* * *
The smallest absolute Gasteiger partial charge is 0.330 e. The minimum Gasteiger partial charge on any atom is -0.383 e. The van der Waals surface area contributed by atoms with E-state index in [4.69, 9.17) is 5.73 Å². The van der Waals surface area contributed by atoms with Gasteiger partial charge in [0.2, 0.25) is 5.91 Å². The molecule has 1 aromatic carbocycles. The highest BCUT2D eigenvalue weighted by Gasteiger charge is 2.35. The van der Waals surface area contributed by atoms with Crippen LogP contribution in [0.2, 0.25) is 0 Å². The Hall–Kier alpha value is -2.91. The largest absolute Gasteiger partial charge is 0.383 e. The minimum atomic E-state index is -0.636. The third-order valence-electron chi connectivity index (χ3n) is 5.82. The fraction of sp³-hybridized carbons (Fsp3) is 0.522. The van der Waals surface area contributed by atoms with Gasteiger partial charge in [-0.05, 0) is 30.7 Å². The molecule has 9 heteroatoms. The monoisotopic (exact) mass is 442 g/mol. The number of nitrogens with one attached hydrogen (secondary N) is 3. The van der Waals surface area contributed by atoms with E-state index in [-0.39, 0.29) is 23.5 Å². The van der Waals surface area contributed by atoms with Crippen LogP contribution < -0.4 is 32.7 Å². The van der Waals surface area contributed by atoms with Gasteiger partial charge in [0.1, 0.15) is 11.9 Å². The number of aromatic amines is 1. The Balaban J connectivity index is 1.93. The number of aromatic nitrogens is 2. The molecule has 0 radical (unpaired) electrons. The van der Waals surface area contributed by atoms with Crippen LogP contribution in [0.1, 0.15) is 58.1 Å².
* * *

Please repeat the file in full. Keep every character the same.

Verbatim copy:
The smallest absolute Gasteiger partial charge is 0.330 e. The minimum Gasteiger partial charge on any atom is -0.383 e. The van der Waals surface area contributed by atoms with E-state index in [4.69, 9.17) is 5.73 Å². The van der Waals surface area contributed by atoms with Gasteiger partial charge in [0.2, 0.25) is 5.91 Å². The molecule has 1 aromatic carbocycles. The highest BCUT2D eigenvalue weighted by Gasteiger charge is 2.35. The van der Waals surface area contributed by atoms with Crippen LogP contribution in [0.2, 0.25) is 0 Å². The Hall–Kier alpha value is -2.91. The largest absolute Gasteiger partial charge is 0.383 e. The minimum atomic E-state index is -0.636. The third-order valence-electron chi connectivity index (χ3n) is 5.82. The fraction of sp³-hybridized carbons (Fsp3) is 0.522. The van der Waals surface area contributed by atoms with Gasteiger partial charge in [-0.05, 0) is 30.7 Å². The molecule has 9 heteroatoms. The monoisotopic (exact) mass is 442 g/mol. The number of nitrogens with one attached hydrogen (secondary N) is 3. The van der Waals surface area contributed by atoms with E-state index in [-0.39, 0.29) is 23.5 Å². The van der Waals surface area contributed by atoms with Crippen LogP contribution < -0.4 is 32.7 Å². The van der Waals surface area contributed by atoms with Gasteiger partial charge in [0.1, 0.15) is 11.9 Å². The number of aromatic amines is 1. The Balaban J connectivity index is 1.93. The number of aromatic nitrogens is 2. The molecule has 0 radical (unpaired) electrons. The van der Waals surface area contributed by atoms with Crippen LogP contribution in [0.1, 0.15) is 58.1 Å².